When I was hired as Cross Country coach at ISP, I thought I knew what I was getting myself into. I have coached on and off since 1991. I have worked with countless high school and college runners as well as adults, I have acted as race director for meets and trail races; I was confident that I could handle anything running related. What awaited me was nothing that I could imagine–the learning curve as a coach for over committed, busy ISP students was a huge and developing a program that was not focused on Saturday meets was tricky. Eventually, I settled in, created a routine, and exercised the most flexibility in any of my professional work.
Why flexible? Well, I never knew who was coming to practice and even in the last few weeks, a new runner would show up to practice out of the blue. Throughout the months, a core group formed and a schedule was created for practices–some runners committed to twice a week while others came everyday. Last month, I created the roster for the AASCA event based on attendance and time trial. What I missed was creating that sense of family that XC is known for—it happened, but until the very end of the season.
Similar to the concept of a state meet, AASCA (Association of American Schools in Central America) is the end of season event. Notice I said event not race. Ten teams from six different Central American countries flew to Panama on Wednesday. Oh yeah, first year at ISP and we were hosting the event!
Here is the schedule of the events:
Wednesday: Opening ceremonies and icebreaker for the runners during the coach’s meeting
Thursday: Team competition races (determined team awards). 3k for girls & 4k for boys.
Friday: Relay race. 5 x 1k for girls & 5 x 2k for boys
Saturday: 1. Individual races (seeded from results of Thursdays event). 6 races were run: Girls & Boys Bronze, Silver, and Gold. 2. Fun Adventure race. 3. Awards and closing ceremony
Sunday: Fly (or drive if from Panama) home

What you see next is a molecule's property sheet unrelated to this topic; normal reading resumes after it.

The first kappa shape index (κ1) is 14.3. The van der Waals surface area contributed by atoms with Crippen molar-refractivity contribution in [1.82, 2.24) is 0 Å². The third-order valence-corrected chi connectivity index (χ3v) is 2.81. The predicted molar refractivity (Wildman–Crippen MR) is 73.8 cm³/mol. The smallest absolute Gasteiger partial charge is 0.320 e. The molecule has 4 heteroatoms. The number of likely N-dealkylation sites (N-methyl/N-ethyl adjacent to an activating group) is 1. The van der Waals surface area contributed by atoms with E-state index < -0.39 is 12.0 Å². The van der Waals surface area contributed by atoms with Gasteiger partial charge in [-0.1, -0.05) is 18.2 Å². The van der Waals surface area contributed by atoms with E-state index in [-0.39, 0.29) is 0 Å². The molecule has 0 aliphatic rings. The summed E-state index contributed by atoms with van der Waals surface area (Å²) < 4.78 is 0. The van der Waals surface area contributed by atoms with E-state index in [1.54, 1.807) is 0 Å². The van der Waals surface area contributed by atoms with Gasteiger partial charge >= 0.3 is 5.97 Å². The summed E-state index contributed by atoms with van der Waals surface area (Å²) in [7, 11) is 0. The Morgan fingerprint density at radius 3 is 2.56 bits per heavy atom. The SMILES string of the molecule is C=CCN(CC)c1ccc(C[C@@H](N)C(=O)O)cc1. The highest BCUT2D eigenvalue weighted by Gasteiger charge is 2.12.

Thank God for the Athletic Director at ISP! Pete Smyth is a miracle worker. During the 5 days, we created 4 courses. Yes, 4! Day 1’s course was a muddy mess–shoes were sucked off feet, athletes slipped around corners. It was a beautiful day of running :)! It was the way cross country races were intended. So Day 2 we made a new course for the relay–fast and furious with one dodgy corner. Day 3 was our 3rd course–slight changes from Friday’s course. We felt great about the change and woke up Saturday knowing we were ready. Little did we know…
I woke up on Saturday as rested as I could be after monitoring hallways past 10:30. I made my way down to the course to finish the touches when I noticed a bit of traffic on our course. Pete quickly ran up to me to let me know that we had a problem. There was an adventure race scheduled that we didn’t know about (typical Latin American communication) and it ate up almost 1/2 of our course. Luckily, we had a lot of land to work with so we quickly changed direction and created a loop. It wasn’t as easy as it sounds and stress levels were rising. With the help of Dano and Javier (ultra runner extraordinaire & part of the ISP P.E. department), we got it done. Now all I had to do was corral my runners and make sure they were warmed up & ready. Also, not as easy as it sounds. Overall, ISP ran some gutsy races and we came away with 2 medals as well as a handful of top 10 finishes.
Finally on Saturday was the adventure race! Super fun and the pictures can tell the story better than I can!
AASCA was a great and a huge learning experience! One of the most tiring weeks of work of my life, but well worth it!